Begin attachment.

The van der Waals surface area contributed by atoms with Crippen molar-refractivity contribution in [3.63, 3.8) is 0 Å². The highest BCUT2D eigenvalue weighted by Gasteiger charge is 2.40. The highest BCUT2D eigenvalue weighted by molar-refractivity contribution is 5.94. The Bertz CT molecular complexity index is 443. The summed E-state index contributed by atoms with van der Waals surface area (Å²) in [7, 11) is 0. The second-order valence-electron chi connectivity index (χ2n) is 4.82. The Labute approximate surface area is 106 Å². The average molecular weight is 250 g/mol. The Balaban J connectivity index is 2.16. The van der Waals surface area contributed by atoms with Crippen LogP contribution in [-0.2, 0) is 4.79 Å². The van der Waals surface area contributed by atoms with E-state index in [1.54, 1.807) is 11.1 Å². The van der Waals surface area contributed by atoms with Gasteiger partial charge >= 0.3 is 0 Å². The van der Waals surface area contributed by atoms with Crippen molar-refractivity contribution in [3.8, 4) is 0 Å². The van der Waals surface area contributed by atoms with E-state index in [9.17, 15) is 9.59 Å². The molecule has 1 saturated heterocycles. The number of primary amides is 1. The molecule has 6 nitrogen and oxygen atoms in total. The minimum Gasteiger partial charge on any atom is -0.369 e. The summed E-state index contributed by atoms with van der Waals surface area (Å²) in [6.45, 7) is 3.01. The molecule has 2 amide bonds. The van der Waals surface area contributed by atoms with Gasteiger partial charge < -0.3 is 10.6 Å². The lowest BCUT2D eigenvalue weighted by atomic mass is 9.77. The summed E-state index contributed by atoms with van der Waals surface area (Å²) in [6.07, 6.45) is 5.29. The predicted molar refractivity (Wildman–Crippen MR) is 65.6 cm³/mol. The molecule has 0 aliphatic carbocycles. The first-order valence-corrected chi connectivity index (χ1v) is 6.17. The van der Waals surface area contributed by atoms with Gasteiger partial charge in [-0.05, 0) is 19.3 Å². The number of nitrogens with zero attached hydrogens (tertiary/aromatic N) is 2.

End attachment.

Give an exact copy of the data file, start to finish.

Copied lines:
The van der Waals surface area contributed by atoms with Crippen molar-refractivity contribution in [3.63, 3.8) is 0 Å². The highest BCUT2D eigenvalue weighted by Gasteiger charge is 2.40. The highest BCUT2D eigenvalue weighted by molar-refractivity contribution is 5.94. The Bertz CT molecular complexity index is 443. The summed E-state index contributed by atoms with van der Waals surface area (Å²) in [7, 11) is 0. The second-order valence-electron chi connectivity index (χ2n) is 4.82. The Labute approximate surface area is 106 Å². The average molecular weight is 250 g/mol. The Balaban J connectivity index is 2.16. The van der Waals surface area contributed by atoms with Crippen LogP contribution in [-0.2, 0) is 4.79 Å². The van der Waals surface area contributed by atoms with E-state index in [1.54, 1.807) is 11.1 Å². The van der Waals surface area contributed by atoms with Gasteiger partial charge >= 0.3 is 0 Å². The van der Waals surface area contributed by atoms with Crippen molar-refractivity contribution in [3.8, 4) is 0 Å². The van der Waals surface area contributed by atoms with E-state index in [9.17, 15) is 9.59 Å². The molecule has 1 saturated heterocycles. The number of primary amides is 1. The molecule has 6 nitrogen and oxygen atoms in total. The minimum Gasteiger partial charge on any atom is -0.369 e. The summed E-state index contributed by atoms with van der Waals surface area (Å²) in [6.45, 7) is 3.01. The molecule has 2 amide bonds. The van der Waals surface area contributed by atoms with Gasteiger partial charge < -0.3 is 10.6 Å². The lowest BCUT2D eigenvalue weighted by atomic mass is 9.77. The summed E-state index contributed by atoms with van der Waals surface area (Å²) in [6.07, 6.45) is 5.29. The predicted molar refractivity (Wildman–Crippen MR) is 65.6 cm³/mol. The molecule has 0 aliphatic carbocycles. The first-order valence-corrected chi connectivity index (χ1v) is 6.17. The van der Waals surface area contributed by atoms with Gasteiger partial charge in [-0.05, 0) is 19.3 Å². The number of nitrogens with zero attached hydrogens (tertiary/aromatic N) is 2.